Saturday, January 7, 2012

Viva la vida viajando

The itinerary: The boyfriend and I had three months to make it from Mexico City, in central Mexico, to Panama City, Panama. There was no plan to stick to. We had particular destinations in mind, but no reservations, no pre-purchased tickets and no notion of what it was going to be like, who we would encounter, what challenges we would have to face. We just went. 
Living the Travelling Life

Flying into Mexico City.
Mexico City - When you've never travelled extensively, arriving in one of the largest cities in the world at the start of a backpacking trip is not a gentle, genial way to begin. Mexico City, with a population so high that officials can't even say how many people live there, is more congested than my sinuses in the middle of February. When you finally escape the crowded MEX airport, and you wind up on a dark street lit with one street lamp, where everything seems darker than it normally would at 9:30 at night, a search for a taxi is not the thrill you'd think.

The Zocalo, with Parliament on top and
Catedral Metropolitana, oldest church
in Latin America.
Fortunately, the excitement of commencing a three month trip I had been waiting months for overshadowed some of that fear on the first night we arrived in Mexico. That, and the three friends that came to pick us up because they know Mexico City better than I ever will. That helps, too.

We jumped into the taxi, and I ignored vigorously all those things people had said before we left: "Mexico is SO dangerous right now. Why are you going there?" And suddenly the taxi driver is holding his horn down and driving in the middle of two lanes on a bustling highway, and I'm reaching for the seatbelt to contain my insides and calm my nerves, but there isn't one. But it doesn't matter. The point of travel is to immerse oneself into another, foreign culture. If this culture meant no seat belts, then so be it.
Art and the Aztec Calendar in the Museum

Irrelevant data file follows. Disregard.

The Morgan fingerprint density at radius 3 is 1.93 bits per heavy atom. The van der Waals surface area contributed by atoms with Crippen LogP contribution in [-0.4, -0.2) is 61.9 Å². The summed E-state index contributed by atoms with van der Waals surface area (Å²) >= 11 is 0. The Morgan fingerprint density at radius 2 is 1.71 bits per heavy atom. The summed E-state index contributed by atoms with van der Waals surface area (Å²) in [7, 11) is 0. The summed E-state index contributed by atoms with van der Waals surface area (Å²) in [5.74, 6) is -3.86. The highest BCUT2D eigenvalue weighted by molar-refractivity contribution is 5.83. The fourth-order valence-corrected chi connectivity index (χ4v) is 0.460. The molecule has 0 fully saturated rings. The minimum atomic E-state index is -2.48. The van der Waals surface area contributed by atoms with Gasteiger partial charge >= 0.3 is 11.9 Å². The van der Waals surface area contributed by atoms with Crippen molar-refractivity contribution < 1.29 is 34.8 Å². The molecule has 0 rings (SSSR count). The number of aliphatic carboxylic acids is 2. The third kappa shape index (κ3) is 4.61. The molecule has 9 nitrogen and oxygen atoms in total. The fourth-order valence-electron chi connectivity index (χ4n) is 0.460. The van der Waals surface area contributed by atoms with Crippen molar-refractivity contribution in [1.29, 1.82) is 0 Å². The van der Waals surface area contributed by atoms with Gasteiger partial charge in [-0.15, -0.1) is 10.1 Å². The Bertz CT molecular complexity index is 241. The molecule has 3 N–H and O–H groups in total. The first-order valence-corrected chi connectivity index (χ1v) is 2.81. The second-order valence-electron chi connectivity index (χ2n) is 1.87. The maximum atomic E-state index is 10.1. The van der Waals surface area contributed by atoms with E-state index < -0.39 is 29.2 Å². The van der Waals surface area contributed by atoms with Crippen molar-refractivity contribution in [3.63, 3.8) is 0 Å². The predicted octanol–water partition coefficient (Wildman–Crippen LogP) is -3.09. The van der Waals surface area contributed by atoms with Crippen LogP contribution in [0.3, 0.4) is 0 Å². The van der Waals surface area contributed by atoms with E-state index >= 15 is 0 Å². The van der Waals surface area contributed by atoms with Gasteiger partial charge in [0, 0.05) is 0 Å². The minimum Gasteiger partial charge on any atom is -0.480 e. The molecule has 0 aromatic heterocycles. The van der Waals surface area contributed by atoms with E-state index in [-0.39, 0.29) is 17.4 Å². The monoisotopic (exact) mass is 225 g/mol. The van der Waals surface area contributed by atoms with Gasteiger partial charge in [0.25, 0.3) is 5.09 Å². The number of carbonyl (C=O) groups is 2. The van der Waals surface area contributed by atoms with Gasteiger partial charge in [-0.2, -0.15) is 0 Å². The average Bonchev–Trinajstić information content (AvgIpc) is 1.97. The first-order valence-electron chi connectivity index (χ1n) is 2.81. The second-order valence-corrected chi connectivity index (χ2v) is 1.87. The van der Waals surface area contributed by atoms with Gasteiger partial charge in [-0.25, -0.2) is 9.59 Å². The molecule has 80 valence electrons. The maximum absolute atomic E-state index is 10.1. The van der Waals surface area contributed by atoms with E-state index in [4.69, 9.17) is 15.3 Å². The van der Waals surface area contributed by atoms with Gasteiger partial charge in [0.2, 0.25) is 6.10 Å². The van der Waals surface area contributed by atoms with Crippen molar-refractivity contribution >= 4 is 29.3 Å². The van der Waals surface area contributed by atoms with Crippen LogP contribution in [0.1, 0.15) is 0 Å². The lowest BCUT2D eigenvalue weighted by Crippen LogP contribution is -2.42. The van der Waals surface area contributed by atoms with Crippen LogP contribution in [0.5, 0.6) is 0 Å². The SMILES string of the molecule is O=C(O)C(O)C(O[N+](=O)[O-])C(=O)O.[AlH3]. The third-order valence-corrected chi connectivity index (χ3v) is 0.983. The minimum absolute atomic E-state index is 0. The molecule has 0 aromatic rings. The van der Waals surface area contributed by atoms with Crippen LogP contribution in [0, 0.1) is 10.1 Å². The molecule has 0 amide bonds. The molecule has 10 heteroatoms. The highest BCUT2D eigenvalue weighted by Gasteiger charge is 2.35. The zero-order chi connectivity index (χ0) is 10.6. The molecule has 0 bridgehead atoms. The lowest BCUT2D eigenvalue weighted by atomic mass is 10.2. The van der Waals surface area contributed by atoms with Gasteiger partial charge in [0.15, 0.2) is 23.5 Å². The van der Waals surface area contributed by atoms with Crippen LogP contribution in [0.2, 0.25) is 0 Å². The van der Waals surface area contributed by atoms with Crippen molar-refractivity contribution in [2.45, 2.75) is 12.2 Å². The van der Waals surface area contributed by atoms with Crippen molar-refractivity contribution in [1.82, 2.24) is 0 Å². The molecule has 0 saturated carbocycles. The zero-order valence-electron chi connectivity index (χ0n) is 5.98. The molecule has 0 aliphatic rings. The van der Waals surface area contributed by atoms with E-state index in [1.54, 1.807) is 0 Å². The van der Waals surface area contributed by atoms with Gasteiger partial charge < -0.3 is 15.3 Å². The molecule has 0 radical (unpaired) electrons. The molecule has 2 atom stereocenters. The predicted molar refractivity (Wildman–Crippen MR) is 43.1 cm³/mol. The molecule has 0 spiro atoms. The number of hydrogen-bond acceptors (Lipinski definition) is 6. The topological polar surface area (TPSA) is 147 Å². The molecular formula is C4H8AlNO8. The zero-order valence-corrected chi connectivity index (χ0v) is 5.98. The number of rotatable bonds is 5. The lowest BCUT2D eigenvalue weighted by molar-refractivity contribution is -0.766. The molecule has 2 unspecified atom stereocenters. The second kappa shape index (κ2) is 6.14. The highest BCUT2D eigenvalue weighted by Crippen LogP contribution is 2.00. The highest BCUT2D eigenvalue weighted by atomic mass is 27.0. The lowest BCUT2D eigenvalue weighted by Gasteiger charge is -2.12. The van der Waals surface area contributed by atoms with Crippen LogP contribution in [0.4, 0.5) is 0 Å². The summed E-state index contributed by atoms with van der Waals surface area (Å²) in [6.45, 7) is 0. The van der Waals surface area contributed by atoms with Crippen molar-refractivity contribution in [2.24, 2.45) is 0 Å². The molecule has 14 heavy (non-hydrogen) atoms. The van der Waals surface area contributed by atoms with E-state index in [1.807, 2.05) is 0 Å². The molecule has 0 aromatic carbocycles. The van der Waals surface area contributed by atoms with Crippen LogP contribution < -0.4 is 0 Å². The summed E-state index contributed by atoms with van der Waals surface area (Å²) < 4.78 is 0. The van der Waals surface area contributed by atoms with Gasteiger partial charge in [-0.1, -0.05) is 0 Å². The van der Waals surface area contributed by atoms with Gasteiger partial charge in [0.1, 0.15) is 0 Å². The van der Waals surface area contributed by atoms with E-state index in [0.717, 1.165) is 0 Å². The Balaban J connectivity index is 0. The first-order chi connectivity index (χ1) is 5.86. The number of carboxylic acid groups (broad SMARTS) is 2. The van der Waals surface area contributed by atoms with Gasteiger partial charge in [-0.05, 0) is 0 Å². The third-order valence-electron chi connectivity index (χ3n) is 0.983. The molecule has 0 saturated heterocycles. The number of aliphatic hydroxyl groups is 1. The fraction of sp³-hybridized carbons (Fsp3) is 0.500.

of Anthropology, Mexico City.

Mexico City's official city proper population is around 9 million people. But the surrounding metropolis area contains more than 21 million people. The city has an incredible history: many years before its existence the Aztecs (Mexican people) were migrating through the region in search of a place to settle. Led by a god, Huitzilopochtli, they were told that when they saw an eagle atop a cactus, holding a snake in its beak, they were to settle in that particular area.  The Aztecs, after years of travelling, saw a serpent in the mouth of an eagle at the current site of Mexico City, then called Tenochtitlan, and began to build the city on an island, surrounded by Lake Texcoco.

Mexican soldiers taking down the Mexican flag in the Zocalo, Mexico City.
After having spent a week in Mexico City, I could tell the story of the eagle and the serpent held great meaning. The Mexican flag bears an eagle with a serpent in its beak, and can be seen in almost every corner of the city, paper flags taped to the dash of every taxi cab, in every restaurant and blowing in the wind at every park. In the city centre, the zocalo, the largest flag I have ever seen blew in the wind at the top of a flagpole, the reds and greens of the Mexican flag towering over the people that stand below it. While there myself, it was hard to ignore the deep affection that Mexicans themselves have for that flag, and their country. 

Chrissy, Renee and I in Coyoacan, and in the
Zocalo, in front of the cathedral.